Quiz and clash in Kuwait

Political uncertainty is on the rise in Kuwait. The opposition MPs have filed a no-confidence motion against the prime minister, which might see weeks and months of turmoil before the synopsis is presented before the Amir for his final word.



The resolution against Prime Minister Shaikh Nasser Al Mohammed Al Sabah will be voted on January 5, as opposition legislators are more than eager to exercise their privilege of questioning the chief executive over a host of policy issues. As far as democratic norms are concerned, which are rapidly taking roots in the tiny Gulf Kingdom, this is a welcome development but it should not be furthered as an excuse to instill marginalisation of the society. The government and the opposition should seriously look into this aspect, and would be better advised to chalk out a congenial plan of action, wherein the difference of opinion is addressed amicably.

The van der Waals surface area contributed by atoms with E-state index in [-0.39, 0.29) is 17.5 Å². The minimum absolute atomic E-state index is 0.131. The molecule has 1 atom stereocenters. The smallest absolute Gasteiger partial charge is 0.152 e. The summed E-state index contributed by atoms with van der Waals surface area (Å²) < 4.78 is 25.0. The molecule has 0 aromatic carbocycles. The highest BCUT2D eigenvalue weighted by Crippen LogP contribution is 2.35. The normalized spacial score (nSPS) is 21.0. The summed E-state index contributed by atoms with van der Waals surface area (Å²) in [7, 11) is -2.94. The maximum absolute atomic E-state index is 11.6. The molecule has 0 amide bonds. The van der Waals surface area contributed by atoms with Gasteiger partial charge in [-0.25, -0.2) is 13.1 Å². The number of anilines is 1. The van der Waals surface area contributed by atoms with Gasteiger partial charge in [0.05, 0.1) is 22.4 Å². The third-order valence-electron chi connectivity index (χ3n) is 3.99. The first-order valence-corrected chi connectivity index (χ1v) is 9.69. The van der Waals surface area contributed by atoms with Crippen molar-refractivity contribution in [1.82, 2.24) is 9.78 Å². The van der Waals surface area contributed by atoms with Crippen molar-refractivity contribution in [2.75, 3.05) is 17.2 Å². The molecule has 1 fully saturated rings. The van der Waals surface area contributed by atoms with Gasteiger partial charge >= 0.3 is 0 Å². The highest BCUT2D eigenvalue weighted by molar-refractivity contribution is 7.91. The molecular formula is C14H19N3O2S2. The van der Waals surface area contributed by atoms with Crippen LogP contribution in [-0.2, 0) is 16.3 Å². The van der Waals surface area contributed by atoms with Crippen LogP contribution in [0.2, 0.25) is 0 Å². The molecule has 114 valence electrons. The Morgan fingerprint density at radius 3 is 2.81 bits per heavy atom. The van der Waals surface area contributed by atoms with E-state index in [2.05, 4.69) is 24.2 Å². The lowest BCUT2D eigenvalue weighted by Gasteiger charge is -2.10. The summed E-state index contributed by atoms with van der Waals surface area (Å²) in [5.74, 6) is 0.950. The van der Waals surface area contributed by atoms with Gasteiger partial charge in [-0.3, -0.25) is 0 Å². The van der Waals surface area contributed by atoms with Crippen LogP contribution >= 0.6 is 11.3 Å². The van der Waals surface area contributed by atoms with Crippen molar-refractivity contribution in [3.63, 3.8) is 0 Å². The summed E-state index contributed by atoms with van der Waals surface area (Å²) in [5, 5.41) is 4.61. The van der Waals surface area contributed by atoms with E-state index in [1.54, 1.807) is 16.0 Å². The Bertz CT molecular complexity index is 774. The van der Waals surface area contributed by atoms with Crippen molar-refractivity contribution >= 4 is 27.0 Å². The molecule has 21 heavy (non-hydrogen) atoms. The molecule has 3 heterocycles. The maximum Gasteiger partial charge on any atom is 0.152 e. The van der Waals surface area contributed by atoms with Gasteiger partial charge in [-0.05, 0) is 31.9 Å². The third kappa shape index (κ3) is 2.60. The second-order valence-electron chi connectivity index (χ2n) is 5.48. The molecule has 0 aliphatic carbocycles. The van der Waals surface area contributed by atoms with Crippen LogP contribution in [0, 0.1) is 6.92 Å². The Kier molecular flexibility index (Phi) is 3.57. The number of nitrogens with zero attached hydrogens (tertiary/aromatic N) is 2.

The prime minister, a nephew of the Amir, has been under constant political pressure since be became the chief executive in 2006, and has seen the cabinet fall five times under his supervision. This goes on to prove that the underlying reason behind the crisis has not been addressed to date, and it keeps on popping up off and on. There is no reason for the prime minister and the ruling elite to see the questioning process as humiliating, and should rather come as a feather in the cap for the ruling family, which has wholeheartedly enabled the democratic process to take roots. This is primarily a conflict between forces of tradition and neo-liberal sentiments, and has nothing to do with the overall respect that the royal family commands unanimously in all strata of society. What is required at the moment is to put an end to this parliamentary infighting and save the infant democratic system from being bogged down for long. Parliamentarians can do well by synchronising their priorities on a nationalistic basis, and stay aloof from politics of personalisation.


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